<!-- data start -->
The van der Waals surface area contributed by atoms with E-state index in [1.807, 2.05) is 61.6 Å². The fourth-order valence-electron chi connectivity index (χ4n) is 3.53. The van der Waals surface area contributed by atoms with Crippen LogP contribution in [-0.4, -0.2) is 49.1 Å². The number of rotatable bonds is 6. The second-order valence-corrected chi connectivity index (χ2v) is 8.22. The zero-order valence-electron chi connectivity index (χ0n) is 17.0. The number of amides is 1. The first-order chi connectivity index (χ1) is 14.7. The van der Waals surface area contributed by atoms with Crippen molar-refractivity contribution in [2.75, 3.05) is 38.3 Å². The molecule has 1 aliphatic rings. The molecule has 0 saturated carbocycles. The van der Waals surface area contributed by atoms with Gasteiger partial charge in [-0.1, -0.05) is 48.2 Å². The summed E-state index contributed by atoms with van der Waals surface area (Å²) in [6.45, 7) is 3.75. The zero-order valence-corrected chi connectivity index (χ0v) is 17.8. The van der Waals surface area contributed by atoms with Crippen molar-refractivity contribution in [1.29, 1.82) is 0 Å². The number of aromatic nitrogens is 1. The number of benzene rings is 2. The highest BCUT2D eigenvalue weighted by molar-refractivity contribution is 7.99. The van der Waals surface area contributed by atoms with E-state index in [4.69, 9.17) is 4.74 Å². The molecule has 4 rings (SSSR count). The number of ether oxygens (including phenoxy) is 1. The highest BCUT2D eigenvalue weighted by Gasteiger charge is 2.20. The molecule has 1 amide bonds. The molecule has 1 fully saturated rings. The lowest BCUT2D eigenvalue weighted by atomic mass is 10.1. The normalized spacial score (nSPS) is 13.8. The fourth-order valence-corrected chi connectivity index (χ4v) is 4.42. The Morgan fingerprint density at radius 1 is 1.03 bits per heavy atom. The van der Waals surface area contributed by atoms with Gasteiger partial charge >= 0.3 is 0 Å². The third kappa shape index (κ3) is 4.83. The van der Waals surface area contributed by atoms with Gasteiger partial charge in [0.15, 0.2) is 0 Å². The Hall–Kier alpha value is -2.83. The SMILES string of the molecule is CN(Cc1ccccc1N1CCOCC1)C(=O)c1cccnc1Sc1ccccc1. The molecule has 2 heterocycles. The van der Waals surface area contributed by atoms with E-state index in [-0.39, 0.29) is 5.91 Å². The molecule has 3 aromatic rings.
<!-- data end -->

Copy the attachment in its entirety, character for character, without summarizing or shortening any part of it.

The van der Waals surface area contributed by atoms with E-state index in [1.807, 2.05) is 61.6 Å². The fourth-order valence-electron chi connectivity index (χ4n) is 3.53. The van der Waals surface area contributed by atoms with Crippen LogP contribution in [-0.4, -0.2) is 49.1 Å². The number of rotatable bonds is 6. The second-order valence-corrected chi connectivity index (χ2v) is 8.22. The zero-order valence-electron chi connectivity index (χ0n) is 17.0. The number of amides is 1. The first-order chi connectivity index (χ1) is 14.7. The van der Waals surface area contributed by atoms with Crippen molar-refractivity contribution in [2.75, 3.05) is 38.3 Å². The molecule has 1 aliphatic rings. The molecule has 0 saturated carbocycles. The van der Waals surface area contributed by atoms with Gasteiger partial charge in [-0.1, -0.05) is 48.2 Å². The summed E-state index contributed by atoms with van der Waals surface area (Å²) in [6.45, 7) is 3.75. The zero-order valence-corrected chi connectivity index (χ0v) is 17.8. The van der Waals surface area contributed by atoms with Crippen molar-refractivity contribution in [1.29, 1.82) is 0 Å². The number of aromatic nitrogens is 1. The number of benzene rings is 2. The highest BCUT2D eigenvalue weighted by molar-refractivity contribution is 7.99. The van der Waals surface area contributed by atoms with E-state index in [4.69, 9.17) is 4.74 Å². The molecule has 4 rings (SSSR count). The number of ether oxygens (including phenoxy) is 1. The highest BCUT2D eigenvalue weighted by Gasteiger charge is 2.20. The molecule has 1 amide bonds. The molecule has 1 fully saturated rings. The lowest BCUT2D eigenvalue weighted by atomic mass is 10.1. The normalized spacial score (nSPS) is 13.8. The fourth-order valence-corrected chi connectivity index (χ4v) is 4.42. The Morgan fingerprint density at radius 1 is 1.03 bits per heavy atom. The van der Waals surface area contributed by atoms with Gasteiger partial charge >= 0.3 is 0 Å². The third kappa shape index (κ3) is 4.83. The van der Waals surface area contributed by atoms with Gasteiger partial charge in [0.15, 0.2) is 0 Å². The Hall–Kier alpha value is -2.83. The SMILES string of the molecule is CN(Cc1ccccc1N1CCOCC1)C(=O)c1cccnc1Sc1ccccc1. The molecule has 2 heterocycles. The van der Waals surface area contributed by atoms with E-state index in [-0.39, 0.29) is 5.91 Å². The molecule has 3 aromatic rings.